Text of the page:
“We had a couple of servers take 20 to 30 minutes to shut down,” says senior automation manager Kevin Beaulieu. “After defragmenting them, reboot time was reduced to 1 to 2 minutes.”
Various Microsoft Knowledgebase (MS KB) articles cover the manifestation of lengthy and failed boots. MSKB Q228734 and Q224526, for instance, explain the situation of the Windows NT failing to boot up. This comes about as fragmentation of Master File Table and key metadata files could not be located during the boot sequence.
Windows 2000 can also hang during start up if a large System “hive” file becomes fragmented. According to MS KB article Q265509, the System hive file is usually the biggest file that is loaded during start up. (A hive is a group of keys, subkeys, and values in the registry that has a set of supporting files containing backups of the data. A hive is treated as a single unit and is saved and restored as one file.) Typically, it suffers badly from fragmentation as it is often modified. As a result, it can’t be loaded and the computer hangs.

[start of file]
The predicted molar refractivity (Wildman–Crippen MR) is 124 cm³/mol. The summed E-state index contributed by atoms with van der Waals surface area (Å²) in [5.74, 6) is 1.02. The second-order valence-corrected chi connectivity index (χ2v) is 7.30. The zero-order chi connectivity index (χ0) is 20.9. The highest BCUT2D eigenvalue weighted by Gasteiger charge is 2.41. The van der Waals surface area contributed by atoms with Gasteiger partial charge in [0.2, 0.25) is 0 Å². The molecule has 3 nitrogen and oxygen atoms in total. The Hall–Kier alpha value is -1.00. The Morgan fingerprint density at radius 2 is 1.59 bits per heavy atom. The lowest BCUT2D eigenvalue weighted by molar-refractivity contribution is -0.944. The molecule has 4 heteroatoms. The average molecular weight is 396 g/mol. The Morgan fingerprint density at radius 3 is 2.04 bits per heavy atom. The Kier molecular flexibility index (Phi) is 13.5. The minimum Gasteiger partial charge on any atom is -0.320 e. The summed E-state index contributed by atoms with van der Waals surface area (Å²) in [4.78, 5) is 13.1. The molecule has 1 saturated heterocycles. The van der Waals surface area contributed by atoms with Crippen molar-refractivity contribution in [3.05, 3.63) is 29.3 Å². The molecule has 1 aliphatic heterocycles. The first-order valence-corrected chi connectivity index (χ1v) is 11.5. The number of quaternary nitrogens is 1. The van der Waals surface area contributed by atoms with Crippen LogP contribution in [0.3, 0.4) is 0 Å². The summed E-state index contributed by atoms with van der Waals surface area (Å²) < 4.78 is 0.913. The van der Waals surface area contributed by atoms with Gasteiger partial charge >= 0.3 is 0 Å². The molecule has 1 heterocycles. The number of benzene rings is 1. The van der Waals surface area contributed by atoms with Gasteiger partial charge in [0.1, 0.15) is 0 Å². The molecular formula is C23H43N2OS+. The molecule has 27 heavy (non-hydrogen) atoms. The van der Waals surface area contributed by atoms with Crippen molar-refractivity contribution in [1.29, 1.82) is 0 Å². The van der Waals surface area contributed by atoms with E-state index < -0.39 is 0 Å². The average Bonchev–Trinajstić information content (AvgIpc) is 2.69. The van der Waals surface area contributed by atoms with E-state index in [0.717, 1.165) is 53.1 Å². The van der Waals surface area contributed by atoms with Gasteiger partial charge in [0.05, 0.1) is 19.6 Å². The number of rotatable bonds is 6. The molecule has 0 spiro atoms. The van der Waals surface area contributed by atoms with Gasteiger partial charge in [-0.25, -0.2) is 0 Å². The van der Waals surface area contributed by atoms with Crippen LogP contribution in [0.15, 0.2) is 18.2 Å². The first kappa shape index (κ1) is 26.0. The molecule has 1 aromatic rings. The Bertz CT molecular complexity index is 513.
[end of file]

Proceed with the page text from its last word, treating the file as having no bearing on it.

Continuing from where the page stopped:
There are many documented cases of errors and crashes on Windows caused by fragmentation. A crash takes place, for instance, when attempting to run CHKDSK on a highly fragmented drive.
According to MS KB Q160451 and Q165456, there are several situations where fragmentation causes a system to hang. For example, when you attempt to run CHKDSK on a drive that is heavily fragmented, Windows may crash. Similarly, when the NTFS file system driver is attempting to perform I/O to a fragmented file and does not correctly clear a required field, the process can stop responding; i.e. fragmentation can slow down I/O to the point where programs and processes cease to function entirely. With files scattered throughout the disk in many pieces, they are unavailable to the system when needed and a crash takes place.
That’s what happened to the system at Southern Insurance. The intensive memory requirements of proprietary insurance software resulted in screens freezing and the need to repeatedly reboot.